In a previous study, we reported on abnormally high activated CD3 + DR+, CD4 + DR+ and CD8 + DR+ T lymphocytes in the circulation of patients with idiopathic RM [5]. When these pre-activated T lymphocytes were stimulated in-vitro using phytohaemagglutinin, pokeweed mitogen or anti-CD3 monoclonal antibody, they showed decreased in-vitro proliferation compared to lymphocytes of healthy female controls tested in parallel [5]. Similar results were obtained in the present study for the production of TGFß1 in NK cells. Separated peripheral blood lymphocytes of iRM patients showed the highest spontaneous TGFß1 production of all study groups as determined in cell culture supernatants. When NK cells were stimulated using tumor cell line K562, TGFß1 levels in supernatants were lower after stimulation than prior to stimulation, suggesting strong spontaneous production of TGFß1 in circulating NK cells that could not be increased by additional stimulation in-vitro and decreased due to consumption by activated cells.

After abortion, patients with idiopathic RM have a combination of abnormally high proportions of circulating pre-activated T lymphocytes, high cytotoxic NK cells as well as high IL4+, TGFß1+ and IFNy+ NK cells and, in addition, low proportions of circulating IL10 + CD56bright NK cells, low plasma levels of IL4, IL10, TGFß1 and TNFα and low proliferation of T lymphocytes stimulated polyclonally in-vitro. These findings suggest the persistence of an inflammatory immune response in patients with idiopathic RM that cannot be efficiently counter-regulated by up-regulated NK, NKT and T cell subsets with an immunoregulatory phenotype. The deficit of proliferation of T cells and TGFß1 production of NK cells after in-vitro stimulation might be a consequence of up-regulated immunosuppressive components of the immune system, increased consumption of cytokines in an autocrine manner by the activated immune system of the patients, or beginning exhaustion of pre-activated immune cells due to permanent activation of these particular cell subsets. These factors might partially explain the discrepancy between increased IL4+ and TGFß+ NK/NKT/T cells and decreased IL4 and TGFß levels in the plasma of iRM patients.

Although stable transplant recipients have normal counts of circulating IL4+ and TGFß+ NK, NKT and T cells, they have abnormally high IL4 and TGFß1 plasma levels suggesting that tissue resident NK, NKT and T cells and/or other cell subsets produced those cytokines. The higher plasma levels of these immunosuppressive cytokines might contribute to immunoregulatory immune mechanisms that allow the commonly practiced stepwise tapering of immunosuppressive drug doses in transplant recipients, eventually resulting in good long-term graft function in the presence of minimal doses of immunosuppressants. In contrast, iRM patients showed normal or slightly decreased IL4 and TGFß1 plasma levels. Yue et al. reported on significantly higher serum TGFß in the first trimester as compared to non-pregnant women whereas serum IL10 was similar in pregnant and non-pregnant women [13]. The same authors observed increased serum levels of immunosuppressive IL35 in normal early pregnancy and decreased levels in iRM patients [13]. Burns et al. reported on higher IL1β, IL6, IL8, TNFα, IFNγ, IL10, and IL1 receptor antagonist (IL-1RA) levels during late pregnancy in amniotic fluid than in cord blood or maternal plasma [14]. Decreased CCL5/RANTES plasma levels observed by us and others [15] may contribute to iRM pathogenesis because it was shown in-vitro that RANTES suppresses alloantigen specific T-cell responses [15] and promotes a pro-implantatory microenvironment that influences trophoblast cell survival and modulates the balance of maternal Treg/T effector lymphocytes in favor of maternal tolerance [16, 17]. Our data are in line with this observation and show low IL10, TGFß1, TNFα, IL1ß, IL1RA, IL5, IL6, IL12, GM-CSF, VEGF and CCL5 in the plasma of iRM patients, in agreement with the observations of Burns et al. [14]. A limitation of our study might be that a potential systemic increase of immunosuppressive cytokines was undetectable in our assays, possibly because the iRM patients were at least 2 months after the last pregnancy at the time of testing. The only cytokine that was highest in iRM patients compared to all other examined groups was G-CSF. Because G-CSF plays an effective role in pregnancy success [18] the strongly increased plasma levels may reflect a counter-regulation to overcome the pathomechanisms of iRM. Interestingly, G-CSF therapy is effective in reducing pregnancy loss [19].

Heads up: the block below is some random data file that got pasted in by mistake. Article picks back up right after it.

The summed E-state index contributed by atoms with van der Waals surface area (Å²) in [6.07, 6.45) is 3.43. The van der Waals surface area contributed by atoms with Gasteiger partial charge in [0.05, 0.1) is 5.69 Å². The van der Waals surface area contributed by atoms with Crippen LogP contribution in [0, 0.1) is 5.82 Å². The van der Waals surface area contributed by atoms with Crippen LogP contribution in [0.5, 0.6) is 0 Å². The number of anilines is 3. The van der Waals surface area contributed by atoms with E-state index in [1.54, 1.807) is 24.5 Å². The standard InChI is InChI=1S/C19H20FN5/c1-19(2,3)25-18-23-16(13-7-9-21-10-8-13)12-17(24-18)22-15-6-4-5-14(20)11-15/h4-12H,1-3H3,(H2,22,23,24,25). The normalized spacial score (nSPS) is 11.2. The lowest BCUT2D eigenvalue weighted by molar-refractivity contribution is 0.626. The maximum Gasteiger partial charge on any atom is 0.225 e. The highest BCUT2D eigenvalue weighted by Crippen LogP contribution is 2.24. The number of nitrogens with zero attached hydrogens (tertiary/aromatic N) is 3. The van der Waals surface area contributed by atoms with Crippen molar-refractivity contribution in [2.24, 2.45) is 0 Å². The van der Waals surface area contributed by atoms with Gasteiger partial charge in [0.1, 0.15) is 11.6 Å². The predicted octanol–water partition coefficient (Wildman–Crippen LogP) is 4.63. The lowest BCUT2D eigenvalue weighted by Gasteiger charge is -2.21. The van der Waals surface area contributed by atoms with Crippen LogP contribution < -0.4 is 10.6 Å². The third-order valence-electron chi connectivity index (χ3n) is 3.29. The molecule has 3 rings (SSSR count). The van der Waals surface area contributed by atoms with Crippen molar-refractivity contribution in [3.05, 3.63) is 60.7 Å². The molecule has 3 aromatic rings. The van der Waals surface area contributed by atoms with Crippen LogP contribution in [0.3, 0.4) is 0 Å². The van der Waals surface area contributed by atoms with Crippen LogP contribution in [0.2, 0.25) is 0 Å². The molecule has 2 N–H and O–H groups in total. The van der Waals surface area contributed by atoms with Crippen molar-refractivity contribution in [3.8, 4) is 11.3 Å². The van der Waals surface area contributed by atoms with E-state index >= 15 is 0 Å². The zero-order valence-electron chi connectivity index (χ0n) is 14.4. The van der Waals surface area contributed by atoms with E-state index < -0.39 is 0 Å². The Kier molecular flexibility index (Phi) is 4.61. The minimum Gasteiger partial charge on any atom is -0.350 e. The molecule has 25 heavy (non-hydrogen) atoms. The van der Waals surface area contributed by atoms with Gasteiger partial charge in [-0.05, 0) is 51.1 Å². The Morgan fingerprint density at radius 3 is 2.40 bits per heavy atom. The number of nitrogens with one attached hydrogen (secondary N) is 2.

It should be further mentioned that iRM patients showed higher Treg than female transplant recipients (p = 0.037) and similar Treg numbers as female healthy individuals (p = 0.933), as also shown previously [6]. IL10+ T cells were similar in all groups (iRM vs female transplant recipients p = 0.923 and vs female HC p = 0.486) [6].